Wednesday, May 23, 2012

Extremism works against reason

I read an article today in Scientific American about how a couple of studies that say we have already passed the tipping point in climate change. These studies claim we will see a catastrophic collapse in the world environment resulting in massive changes after 2050. They say we can expect to see the world population climb to about 8 billion people by 2040 only to see it drop to about 4 billion by 2100. The interesting thing about these studies is that the various factors they track appear to be moving in synch with the model predictions.  They reach their conclusions via different paths, but they both reach the same basic conclusion: We are in for trouble.

Well, maybe.

One of the things non-scientists miss is that scientifically valid studies come with error bars. This is the same as the plus or minus claim you see on political polls. The number quoted is the mid-range, but it could be anywhere between the plus or minus amount. I can throw a dart at a dart board and say that it hit the bulls eye, plus or minus the radius of the dart board and that would cover anything that actually managed to hit the board. But, people tend to focus on the quoted number, not the range.

If we look at the scientific forecasts about what is going to happen we see there are the ones that say there will be little change all the way to the ones that say there is no hope. The truth is, the reality will probably be somewhere in between. It is true that the extremes have a chance of being right, but there are many other options and they all have a chance of being correct, too. 

I believe we are in for some profound changes in our lives in decades to come. I hesitate to accept the premise that there is going to be a catastrophe and that billions of people will die. There are many reasons, but let me point on just one. The author of one of the studies stated that "Whereas in 1972 humans were using 85 percent of the regenerative capacity of the biosphere to support economic activities such as growing food, producing goods and assimilating pollutants, the figure is now at 150 percent—and growing." But, another study says carbon sinks have not reached capacity and instead keep growing in their capacity to absorb carbon dioxide in the atmosphere.The two values are not identical, but they would be related. This causes a question in my mind about the validity of the conclusion of the doomsday scenario.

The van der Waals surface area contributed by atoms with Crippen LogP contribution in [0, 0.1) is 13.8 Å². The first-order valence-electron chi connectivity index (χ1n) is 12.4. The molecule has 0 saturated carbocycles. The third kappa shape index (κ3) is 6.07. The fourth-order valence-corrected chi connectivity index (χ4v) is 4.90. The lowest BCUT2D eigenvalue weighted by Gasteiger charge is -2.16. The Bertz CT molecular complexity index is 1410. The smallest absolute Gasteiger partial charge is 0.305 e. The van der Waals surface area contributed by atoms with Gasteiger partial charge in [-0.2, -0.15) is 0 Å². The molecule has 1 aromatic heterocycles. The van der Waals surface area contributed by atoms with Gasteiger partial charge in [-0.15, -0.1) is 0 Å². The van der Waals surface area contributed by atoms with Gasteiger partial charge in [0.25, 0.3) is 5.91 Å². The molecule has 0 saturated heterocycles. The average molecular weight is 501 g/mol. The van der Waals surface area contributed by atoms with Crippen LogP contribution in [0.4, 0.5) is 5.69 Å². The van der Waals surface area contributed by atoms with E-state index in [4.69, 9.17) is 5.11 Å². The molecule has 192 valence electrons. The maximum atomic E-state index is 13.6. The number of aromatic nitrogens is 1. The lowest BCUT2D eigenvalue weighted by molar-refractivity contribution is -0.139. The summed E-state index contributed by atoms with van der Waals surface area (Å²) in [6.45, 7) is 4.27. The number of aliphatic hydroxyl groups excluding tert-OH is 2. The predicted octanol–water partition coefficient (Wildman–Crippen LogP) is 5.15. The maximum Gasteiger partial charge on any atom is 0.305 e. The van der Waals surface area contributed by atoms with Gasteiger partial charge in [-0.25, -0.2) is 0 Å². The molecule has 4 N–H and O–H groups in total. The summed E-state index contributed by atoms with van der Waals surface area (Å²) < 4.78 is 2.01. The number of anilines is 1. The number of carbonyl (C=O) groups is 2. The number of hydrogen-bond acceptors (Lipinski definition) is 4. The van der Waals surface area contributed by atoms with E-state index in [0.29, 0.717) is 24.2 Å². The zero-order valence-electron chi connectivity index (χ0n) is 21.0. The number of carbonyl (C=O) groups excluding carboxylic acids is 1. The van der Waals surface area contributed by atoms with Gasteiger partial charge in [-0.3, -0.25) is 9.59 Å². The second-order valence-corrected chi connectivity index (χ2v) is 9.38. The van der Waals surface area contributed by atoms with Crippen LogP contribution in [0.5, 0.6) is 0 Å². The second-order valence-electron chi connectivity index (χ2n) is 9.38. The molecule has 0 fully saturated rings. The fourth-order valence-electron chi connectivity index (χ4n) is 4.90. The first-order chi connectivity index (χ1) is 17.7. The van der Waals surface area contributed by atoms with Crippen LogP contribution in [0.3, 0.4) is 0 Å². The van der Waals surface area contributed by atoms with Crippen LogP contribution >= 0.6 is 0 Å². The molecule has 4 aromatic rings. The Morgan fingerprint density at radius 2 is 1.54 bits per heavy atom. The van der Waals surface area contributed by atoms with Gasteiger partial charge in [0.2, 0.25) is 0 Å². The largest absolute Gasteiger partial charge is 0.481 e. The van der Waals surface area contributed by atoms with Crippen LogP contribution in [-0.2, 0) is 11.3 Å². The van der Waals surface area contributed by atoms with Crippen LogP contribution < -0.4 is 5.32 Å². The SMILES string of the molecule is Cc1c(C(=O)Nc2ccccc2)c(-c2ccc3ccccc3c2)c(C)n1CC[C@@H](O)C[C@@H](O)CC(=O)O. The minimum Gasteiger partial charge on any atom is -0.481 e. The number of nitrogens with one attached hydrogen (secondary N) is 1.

And, this is a real problem because I'm not the only one that thinks that way. The difference is that when I question the validity of this study I do not automatically reject other studies and dismiss global climate change in its entirety. Other people will do just that. They will point at this study, conclude that it is wrong and then reach the conclusion that all other climate change predictions are also wrong. This is a hard argument to deal with because there is some truth to it, namely, the extremist predictions are probably not correct. But, it is a false argument to say that just because you find fault with the one study, therefore all other studies are equally at fault.

That is where we are in many of the public debates. In that regard, extremist claims like this just do not make the work easier.

So, please, if you find fault with one study do not judge every other study by that standard. Just like the political polls, the truth is probably somewhere in between.

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